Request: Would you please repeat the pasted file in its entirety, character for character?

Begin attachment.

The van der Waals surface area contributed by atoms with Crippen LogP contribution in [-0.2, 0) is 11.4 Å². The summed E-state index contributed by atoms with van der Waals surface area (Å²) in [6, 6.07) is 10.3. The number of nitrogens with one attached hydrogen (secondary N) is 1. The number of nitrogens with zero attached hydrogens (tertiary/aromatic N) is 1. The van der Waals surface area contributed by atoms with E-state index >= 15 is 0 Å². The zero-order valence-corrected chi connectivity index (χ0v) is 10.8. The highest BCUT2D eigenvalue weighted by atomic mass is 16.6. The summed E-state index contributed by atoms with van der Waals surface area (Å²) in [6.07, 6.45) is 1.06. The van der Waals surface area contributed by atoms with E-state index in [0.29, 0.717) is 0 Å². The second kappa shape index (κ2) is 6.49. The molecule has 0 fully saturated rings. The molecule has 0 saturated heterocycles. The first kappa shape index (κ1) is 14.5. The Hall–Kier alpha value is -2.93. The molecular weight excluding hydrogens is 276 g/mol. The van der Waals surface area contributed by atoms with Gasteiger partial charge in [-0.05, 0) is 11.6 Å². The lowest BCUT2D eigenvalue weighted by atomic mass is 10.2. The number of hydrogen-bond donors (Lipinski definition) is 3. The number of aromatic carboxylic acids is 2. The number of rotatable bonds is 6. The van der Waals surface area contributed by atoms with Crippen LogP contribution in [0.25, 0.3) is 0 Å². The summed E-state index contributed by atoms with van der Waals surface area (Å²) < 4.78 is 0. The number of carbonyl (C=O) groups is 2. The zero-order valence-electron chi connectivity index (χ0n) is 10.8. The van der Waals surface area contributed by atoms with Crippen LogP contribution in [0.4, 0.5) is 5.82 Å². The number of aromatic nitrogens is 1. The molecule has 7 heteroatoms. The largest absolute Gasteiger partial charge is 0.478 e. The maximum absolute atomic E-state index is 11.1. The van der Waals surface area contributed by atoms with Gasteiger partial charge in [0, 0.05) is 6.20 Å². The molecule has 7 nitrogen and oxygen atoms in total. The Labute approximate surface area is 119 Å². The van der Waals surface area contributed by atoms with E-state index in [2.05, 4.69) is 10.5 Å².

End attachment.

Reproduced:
The van der Waals surface area contributed by atoms with Crippen LogP contribution in [-0.2, 0) is 11.4 Å². The summed E-state index contributed by atoms with van der Waals surface area (Å²) in [6, 6.07) is 10.3. The number of nitrogens with one attached hydrogen (secondary N) is 1. The number of nitrogens with zero attached hydrogens (tertiary/aromatic N) is 1. The van der Waals surface area contributed by atoms with E-state index >= 15 is 0 Å². The zero-order valence-corrected chi connectivity index (χ0v) is 10.8. The highest BCUT2D eigenvalue weighted by atomic mass is 16.6. The summed E-state index contributed by atoms with van der Waals surface area (Å²) in [6.07, 6.45) is 1.06. The van der Waals surface area contributed by atoms with E-state index in [0.29, 0.717) is 0 Å². The second kappa shape index (κ2) is 6.49. The molecule has 0 fully saturated rings. The molecule has 0 saturated heterocycles. The first kappa shape index (κ1) is 14.5. The Hall–Kier alpha value is -2.93. The molecular weight excluding hydrogens is 276 g/mol. The van der Waals surface area contributed by atoms with Gasteiger partial charge in [-0.05, 0) is 11.6 Å². The lowest BCUT2D eigenvalue weighted by atomic mass is 10.2. The number of hydrogen-bond donors (Lipinski definition) is 3. The number of aromatic carboxylic acids is 2. The number of rotatable bonds is 6. The van der Waals surface area contributed by atoms with Crippen LogP contribution in [0.25, 0.3) is 0 Å². The summed E-state index contributed by atoms with van der Waals surface area (Å²) < 4.78 is 0. The number of carbonyl (C=O) groups is 2. The zero-order valence-electron chi connectivity index (χ0n) is 10.8. The van der Waals surface area contributed by atoms with Crippen LogP contribution in [0.4, 0.5) is 5.82 Å². The number of aromatic nitrogens is 1. The molecule has 7 heteroatoms. The largest absolute Gasteiger partial charge is 0.478 e. The maximum absolute atomic E-state index is 11.1. The van der Waals surface area contributed by atoms with Gasteiger partial charge in [0, 0.05) is 6.20 Å². The molecule has 7 nitrogen and oxygen atoms in total. The Labute approximate surface area is 119 Å². The van der Waals surface area contributed by atoms with E-state index in [2.05, 4.69) is 10.5 Å².